It is no secret that the National Health Service is under immense pressure. An ageing and expanding population, combined with increases in chronic illness and multiple disorders, is placing strain on services and pushing up costs. There is a gap between spending and demand. Yet to meet the Government’s expectations, NHS England must make savings of £22 billion by 2020. At the same time local authority funding continues to be squeezed, as an area of unprotected spending, with implications for public health and social care. A perfect storm is heading our way unless we can find innovative ways of improving the health of our nation quickly, reducing the demand on our already stretched services.
In response, health leaders are having to work smarter and more creatively, harnessing technology where possible, to achieve efficiency and productivity gains. They are also shifting the focus of services towards prevention, rather than cure, to relieve pressure on services. This means addressing public health challenges like obesity at source instead of dealing with the higher costs of medical and surgical interventions down the line.
How well this is working in practice will vary across the country. But it is possible to observe some good examples of the NHS and local government working effectively with others to promote health and wellbeing. The crucial part about this is the “working with others” – because that is the only way to achieve impact on the scale required. In a new report from University Alliance, the first in our four-part Regional Leadership series, we examine the contribution of universities.
As the main suppliers of doctors, nurses, allied health professionals, health scientists and social workers, universities have long been instrumental in health and social care policy and planning. Collectively, we turn out a vast volume of health relevant research and innovation and are responsible for many of the lifesaving technologies used in clinical settings. But less acknowledged, perhaps, is the contribution universities make as anchor institutions within local health economies.
In this unique role, universities are able to unite the complex array of organisations that make up the ‘health ecosystem’ within a city or city region. They can then help to make health and wellbeing provision more efficient and more responsive to the needs of the surrounding population. In Bristol, where my institution UWE is situated, there are positive signs of this happening. Through Bristol Health Partners, for example, the city’s universities have joined forces with providers and commissioners as well as Bristol City Council to integrate provision and improve health and wellbeing through innovation, research, adoption and spread.
Our report also identifies how the research capacity of universities is being harnessed to produce healthier communities. The scope of this activity is exceptionally broad, covering everything from applied clinical medicine, to studies on improving the urban environment through effective planning, to the development of robots that enhance patient care or assist those with permanent health conditions.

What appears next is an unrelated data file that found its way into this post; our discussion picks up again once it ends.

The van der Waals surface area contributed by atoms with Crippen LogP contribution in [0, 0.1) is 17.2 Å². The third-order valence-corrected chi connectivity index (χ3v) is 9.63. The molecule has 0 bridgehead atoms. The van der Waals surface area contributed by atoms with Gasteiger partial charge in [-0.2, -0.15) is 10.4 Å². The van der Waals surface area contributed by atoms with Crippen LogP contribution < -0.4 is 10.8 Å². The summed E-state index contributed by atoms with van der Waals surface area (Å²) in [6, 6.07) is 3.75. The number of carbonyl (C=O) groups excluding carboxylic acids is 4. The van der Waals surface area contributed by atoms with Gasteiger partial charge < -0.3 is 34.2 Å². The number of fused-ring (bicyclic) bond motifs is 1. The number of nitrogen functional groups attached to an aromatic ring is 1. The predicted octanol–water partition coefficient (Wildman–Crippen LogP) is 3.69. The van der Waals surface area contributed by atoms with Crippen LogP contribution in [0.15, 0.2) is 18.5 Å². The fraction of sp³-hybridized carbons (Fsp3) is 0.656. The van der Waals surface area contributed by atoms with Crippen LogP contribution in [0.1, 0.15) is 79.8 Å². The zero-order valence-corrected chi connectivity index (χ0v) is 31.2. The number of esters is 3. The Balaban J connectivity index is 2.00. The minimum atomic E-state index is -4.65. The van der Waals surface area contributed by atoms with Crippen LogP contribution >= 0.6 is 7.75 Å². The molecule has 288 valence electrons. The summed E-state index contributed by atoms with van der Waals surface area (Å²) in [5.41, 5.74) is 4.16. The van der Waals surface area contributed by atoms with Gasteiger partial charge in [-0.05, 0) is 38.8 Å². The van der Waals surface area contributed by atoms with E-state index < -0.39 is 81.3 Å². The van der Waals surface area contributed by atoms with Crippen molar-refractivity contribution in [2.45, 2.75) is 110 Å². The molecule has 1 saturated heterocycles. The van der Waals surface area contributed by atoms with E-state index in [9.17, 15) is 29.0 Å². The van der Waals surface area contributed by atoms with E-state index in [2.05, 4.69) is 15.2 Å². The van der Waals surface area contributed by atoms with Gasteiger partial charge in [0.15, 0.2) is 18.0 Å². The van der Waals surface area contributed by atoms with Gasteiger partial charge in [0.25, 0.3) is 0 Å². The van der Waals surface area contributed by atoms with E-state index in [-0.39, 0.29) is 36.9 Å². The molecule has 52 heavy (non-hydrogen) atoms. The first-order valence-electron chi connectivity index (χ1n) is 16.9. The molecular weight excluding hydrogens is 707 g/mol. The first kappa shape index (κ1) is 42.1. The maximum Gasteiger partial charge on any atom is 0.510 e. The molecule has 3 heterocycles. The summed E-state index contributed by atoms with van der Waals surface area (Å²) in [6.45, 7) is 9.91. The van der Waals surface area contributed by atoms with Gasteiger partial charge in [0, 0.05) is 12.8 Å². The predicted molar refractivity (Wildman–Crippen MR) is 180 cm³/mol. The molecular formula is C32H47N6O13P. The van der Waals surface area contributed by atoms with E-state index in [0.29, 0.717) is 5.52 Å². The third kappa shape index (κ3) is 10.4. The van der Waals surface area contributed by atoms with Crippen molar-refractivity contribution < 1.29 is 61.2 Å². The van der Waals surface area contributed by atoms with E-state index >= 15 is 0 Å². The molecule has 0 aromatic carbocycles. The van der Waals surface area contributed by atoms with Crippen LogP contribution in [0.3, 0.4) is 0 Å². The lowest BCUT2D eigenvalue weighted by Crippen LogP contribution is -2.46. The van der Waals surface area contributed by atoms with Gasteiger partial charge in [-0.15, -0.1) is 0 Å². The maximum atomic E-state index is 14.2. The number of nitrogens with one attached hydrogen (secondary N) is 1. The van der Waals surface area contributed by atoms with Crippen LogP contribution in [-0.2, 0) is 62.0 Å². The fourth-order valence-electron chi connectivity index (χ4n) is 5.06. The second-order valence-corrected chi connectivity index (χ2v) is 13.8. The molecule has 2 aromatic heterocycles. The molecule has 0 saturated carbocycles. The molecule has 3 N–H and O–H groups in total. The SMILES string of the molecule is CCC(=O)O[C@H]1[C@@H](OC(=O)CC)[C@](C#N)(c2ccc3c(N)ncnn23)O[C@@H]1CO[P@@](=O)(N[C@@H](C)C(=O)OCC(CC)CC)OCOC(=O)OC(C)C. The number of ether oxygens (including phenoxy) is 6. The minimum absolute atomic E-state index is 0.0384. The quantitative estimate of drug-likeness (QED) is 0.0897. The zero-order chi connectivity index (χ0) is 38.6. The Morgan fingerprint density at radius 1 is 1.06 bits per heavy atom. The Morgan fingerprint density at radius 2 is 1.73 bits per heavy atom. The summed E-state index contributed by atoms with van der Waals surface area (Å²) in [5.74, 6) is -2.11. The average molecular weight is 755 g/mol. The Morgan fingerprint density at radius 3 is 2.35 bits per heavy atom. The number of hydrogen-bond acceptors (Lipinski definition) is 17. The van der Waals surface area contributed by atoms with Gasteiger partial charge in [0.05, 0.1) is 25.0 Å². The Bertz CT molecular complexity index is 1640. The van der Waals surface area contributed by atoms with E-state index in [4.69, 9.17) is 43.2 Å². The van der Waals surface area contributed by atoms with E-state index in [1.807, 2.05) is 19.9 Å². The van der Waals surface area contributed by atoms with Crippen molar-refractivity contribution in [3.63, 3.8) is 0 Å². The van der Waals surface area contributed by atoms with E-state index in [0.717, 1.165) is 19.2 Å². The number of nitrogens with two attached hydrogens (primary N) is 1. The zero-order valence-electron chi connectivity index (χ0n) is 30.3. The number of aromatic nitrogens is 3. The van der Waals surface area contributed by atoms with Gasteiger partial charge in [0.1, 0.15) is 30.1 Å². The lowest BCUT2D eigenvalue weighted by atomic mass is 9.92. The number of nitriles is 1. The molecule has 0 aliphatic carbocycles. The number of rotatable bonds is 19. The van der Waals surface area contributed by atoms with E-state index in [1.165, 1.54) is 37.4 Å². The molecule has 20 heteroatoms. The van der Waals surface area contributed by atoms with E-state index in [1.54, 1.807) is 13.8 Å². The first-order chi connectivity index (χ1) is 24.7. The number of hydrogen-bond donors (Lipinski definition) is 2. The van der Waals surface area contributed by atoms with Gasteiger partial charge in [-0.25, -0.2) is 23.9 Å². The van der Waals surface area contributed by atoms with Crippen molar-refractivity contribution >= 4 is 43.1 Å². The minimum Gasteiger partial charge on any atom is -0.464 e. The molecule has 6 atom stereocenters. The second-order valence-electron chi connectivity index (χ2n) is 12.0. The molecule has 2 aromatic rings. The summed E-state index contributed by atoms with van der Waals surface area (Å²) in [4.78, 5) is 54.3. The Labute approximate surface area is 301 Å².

Because of the cross-cutting nature of health and wellbeing challenges, there is a growing volume of interdisciplinary research at UK universities. Many institutions also work closely with non-academic partners including businesses, charities and social enterprises. Incubation spaces on campus enable entrepreneurs to design products and innovate with the support of specialists at the university. This type of engagement will be further enhanced by the soon-to-be-opened University Enterprise Zones like the one at UWE which will focus around MedTech, Robotics and Autonomous Systems.
Finally, university research and innovation and the funding that enables it has the added benefit of supporting local services. Clinical research, for example, will often involve observing and trialling treatments with patients in a local hospital. From the perspective of providers and commissioners, this represents an investment additional to that coming directly from government. Similarly, university-based health academics are often specialists within a particular field of medicine, surgery or other health-related discipline. Through what is effectively a joint appointment with the NHS, their contribution is essential for maintaining the quality of clinical services in the region.
The health challenges Britain faces are multifarious, and it be would be disingenuous to suggest that universities hold all the answers. However, as this exercise proves, universities can and do make significant contributions to the well-being of surrounding populations. They are also major employers and influencers. Our staff and student populations are significant and many universities are working hard to create healthy working and living environments for staff and students alike.
The Healthy University movement is spearheading work-based health living approaches to improve the physical and mental health and well-being of university communities and importantly playing a part in spurring behavioural change in generations to come through education and action. At a time when the NHS and local government are becoming increasingly overstretched, the significance of universities in this space is likely to grow.